alexa The role of area-level influences on prostate cancer grade and stage at diagnosis
Surgery

Surgery

Medical & Surgical Urology

Author(s): Klassen AC

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BACKGROUND: This research explores area-level social influences on prostate cancer, to test whether area-level influences explain disparities in U.S. prostate cancer burden. METHODS: The authors geocoded 23,993 1992-1997 Maryland prostate cancer cases, and linked cases to 1990 census data. The authors examined the effect of 17 area-level social variables, measured at block group, tract, and county, modeling individual and multilevel predictors of later stage and higher tumor grade. RESULTS: Younger age, black race, higher grade or ungraded tumors, and earlier year of diagnosis were associated with later stage. Block group percentage of white-collar workers (O.R. = 0.93, 95% C.I. = 0.89, 0.98), and county resources (O.R. = 0.94, 95% C.I. = 0.89, 0.98), were protective of later stage. Older age, black race, and earlier year of diagnosis were associated with higher grade. Block group income was protective for white men (O.R. = 0.92, 95% C.I. = 0.87, 0.96), but for all men, county resources increased risk of higher grade (O.R. = 1.23, 95% C.I. = 1.16, 1.31). CONCLUSIONS: Social resources did not significantly reduce racial differences. Results suggest tumor biology is related to relative resources, with better outcomes associated with greater small-area wealth in low-resource counties, but stage at diagnosis is associated with absolute resources, with better outcomes associated with higher small-area social class in high-resource counties.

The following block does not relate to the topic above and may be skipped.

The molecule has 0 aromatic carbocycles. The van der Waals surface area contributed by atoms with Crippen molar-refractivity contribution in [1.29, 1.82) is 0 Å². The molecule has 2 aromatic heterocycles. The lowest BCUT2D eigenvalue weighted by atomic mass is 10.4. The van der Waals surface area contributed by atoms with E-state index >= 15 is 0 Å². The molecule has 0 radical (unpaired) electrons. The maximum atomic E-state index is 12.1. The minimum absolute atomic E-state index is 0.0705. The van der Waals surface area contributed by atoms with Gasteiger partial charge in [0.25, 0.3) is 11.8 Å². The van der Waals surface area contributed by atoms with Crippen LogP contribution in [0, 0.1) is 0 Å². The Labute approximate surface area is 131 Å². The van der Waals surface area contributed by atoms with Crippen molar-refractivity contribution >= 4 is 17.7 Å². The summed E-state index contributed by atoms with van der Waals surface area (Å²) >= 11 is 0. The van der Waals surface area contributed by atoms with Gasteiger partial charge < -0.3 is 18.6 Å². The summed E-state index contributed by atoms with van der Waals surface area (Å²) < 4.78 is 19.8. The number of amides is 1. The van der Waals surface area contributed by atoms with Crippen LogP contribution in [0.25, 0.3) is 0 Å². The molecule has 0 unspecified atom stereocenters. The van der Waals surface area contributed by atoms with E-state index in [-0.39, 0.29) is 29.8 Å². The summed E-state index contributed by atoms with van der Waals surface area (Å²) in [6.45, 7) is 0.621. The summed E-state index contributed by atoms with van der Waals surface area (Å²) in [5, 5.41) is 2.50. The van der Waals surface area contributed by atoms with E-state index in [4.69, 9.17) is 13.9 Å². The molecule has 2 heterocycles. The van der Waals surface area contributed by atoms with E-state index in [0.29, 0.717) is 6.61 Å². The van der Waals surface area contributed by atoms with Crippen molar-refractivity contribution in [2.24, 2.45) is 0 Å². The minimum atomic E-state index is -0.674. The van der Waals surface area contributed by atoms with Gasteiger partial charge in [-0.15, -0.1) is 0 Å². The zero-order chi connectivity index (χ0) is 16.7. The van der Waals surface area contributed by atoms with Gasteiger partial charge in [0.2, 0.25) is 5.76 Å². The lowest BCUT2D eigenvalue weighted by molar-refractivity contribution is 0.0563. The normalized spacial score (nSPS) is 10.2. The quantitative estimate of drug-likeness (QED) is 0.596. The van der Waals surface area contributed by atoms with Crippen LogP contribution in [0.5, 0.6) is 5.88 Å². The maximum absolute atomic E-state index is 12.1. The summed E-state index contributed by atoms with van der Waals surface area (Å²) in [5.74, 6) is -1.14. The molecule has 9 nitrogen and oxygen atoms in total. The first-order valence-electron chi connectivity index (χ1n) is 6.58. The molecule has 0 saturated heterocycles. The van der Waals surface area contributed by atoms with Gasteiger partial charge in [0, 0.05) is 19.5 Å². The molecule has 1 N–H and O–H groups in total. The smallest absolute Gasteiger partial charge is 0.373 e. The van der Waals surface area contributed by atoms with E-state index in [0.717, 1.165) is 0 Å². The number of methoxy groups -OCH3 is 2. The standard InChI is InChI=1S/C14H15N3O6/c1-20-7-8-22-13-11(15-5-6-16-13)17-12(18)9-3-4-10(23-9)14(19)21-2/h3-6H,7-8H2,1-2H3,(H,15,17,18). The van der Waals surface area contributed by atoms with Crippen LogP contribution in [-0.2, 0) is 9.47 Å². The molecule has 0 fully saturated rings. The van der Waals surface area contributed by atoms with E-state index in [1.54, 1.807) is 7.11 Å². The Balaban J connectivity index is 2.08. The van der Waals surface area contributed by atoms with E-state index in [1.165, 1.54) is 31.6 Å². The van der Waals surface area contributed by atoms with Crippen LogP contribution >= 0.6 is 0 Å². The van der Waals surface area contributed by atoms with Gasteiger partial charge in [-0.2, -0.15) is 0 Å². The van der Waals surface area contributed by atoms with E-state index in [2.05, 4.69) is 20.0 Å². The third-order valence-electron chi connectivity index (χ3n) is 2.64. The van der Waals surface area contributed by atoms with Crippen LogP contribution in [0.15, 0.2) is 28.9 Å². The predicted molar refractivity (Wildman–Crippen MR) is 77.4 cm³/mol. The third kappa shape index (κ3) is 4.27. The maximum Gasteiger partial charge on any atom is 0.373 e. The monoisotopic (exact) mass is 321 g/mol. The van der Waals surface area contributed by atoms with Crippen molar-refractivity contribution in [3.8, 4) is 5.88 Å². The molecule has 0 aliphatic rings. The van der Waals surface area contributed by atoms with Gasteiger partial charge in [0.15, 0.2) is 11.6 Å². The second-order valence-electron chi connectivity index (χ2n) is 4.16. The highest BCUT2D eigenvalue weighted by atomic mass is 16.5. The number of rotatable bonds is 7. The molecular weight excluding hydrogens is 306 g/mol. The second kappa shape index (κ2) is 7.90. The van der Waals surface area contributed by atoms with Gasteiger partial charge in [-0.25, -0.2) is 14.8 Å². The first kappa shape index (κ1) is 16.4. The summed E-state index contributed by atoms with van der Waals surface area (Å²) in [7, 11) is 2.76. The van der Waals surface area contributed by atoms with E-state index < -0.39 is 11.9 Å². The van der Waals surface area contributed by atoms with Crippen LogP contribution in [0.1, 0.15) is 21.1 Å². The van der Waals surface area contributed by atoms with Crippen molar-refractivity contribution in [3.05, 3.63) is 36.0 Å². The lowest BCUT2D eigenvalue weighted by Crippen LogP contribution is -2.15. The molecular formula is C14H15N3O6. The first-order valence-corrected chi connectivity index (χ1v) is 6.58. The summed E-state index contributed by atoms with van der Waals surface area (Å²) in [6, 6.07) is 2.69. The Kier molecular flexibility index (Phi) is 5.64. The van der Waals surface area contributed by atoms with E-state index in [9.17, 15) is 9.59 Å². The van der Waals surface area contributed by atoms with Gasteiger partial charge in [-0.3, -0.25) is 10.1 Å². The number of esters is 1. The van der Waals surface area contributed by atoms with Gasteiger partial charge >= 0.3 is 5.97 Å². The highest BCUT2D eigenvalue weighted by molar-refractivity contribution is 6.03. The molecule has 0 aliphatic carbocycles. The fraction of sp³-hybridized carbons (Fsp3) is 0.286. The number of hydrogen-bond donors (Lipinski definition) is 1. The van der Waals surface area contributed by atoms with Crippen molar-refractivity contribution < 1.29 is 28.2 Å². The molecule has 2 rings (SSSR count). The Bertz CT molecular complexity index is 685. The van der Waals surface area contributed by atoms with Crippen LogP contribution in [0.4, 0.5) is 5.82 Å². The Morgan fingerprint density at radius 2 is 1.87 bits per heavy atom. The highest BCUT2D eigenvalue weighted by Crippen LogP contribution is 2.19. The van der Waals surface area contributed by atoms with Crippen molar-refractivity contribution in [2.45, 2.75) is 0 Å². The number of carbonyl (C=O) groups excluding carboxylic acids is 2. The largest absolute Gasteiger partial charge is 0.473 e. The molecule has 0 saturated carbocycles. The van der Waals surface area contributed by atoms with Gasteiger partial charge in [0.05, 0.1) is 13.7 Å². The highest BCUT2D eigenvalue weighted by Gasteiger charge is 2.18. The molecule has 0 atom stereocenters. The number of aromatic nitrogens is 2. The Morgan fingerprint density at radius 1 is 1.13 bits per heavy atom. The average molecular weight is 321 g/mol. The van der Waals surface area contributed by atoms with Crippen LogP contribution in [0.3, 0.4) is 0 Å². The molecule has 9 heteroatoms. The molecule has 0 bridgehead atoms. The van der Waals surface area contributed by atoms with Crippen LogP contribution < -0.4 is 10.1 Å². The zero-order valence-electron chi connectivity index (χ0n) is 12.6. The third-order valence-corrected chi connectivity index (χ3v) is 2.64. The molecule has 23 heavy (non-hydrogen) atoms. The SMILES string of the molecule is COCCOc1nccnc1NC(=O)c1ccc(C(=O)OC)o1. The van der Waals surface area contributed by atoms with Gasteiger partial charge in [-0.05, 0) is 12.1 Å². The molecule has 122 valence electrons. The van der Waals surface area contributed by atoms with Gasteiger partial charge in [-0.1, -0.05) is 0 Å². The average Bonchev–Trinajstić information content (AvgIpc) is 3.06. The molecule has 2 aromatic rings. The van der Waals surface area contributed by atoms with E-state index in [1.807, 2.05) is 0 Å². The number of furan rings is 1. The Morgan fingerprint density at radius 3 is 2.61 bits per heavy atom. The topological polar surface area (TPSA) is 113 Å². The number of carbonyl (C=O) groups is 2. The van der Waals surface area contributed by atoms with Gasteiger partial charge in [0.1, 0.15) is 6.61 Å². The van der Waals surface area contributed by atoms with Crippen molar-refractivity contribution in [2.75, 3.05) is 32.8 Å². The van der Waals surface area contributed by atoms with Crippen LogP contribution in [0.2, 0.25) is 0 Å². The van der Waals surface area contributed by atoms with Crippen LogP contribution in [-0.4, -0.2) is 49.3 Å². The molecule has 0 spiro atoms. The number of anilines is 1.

This article was published in Prev Med and referenced in Medical & Surgical Urology

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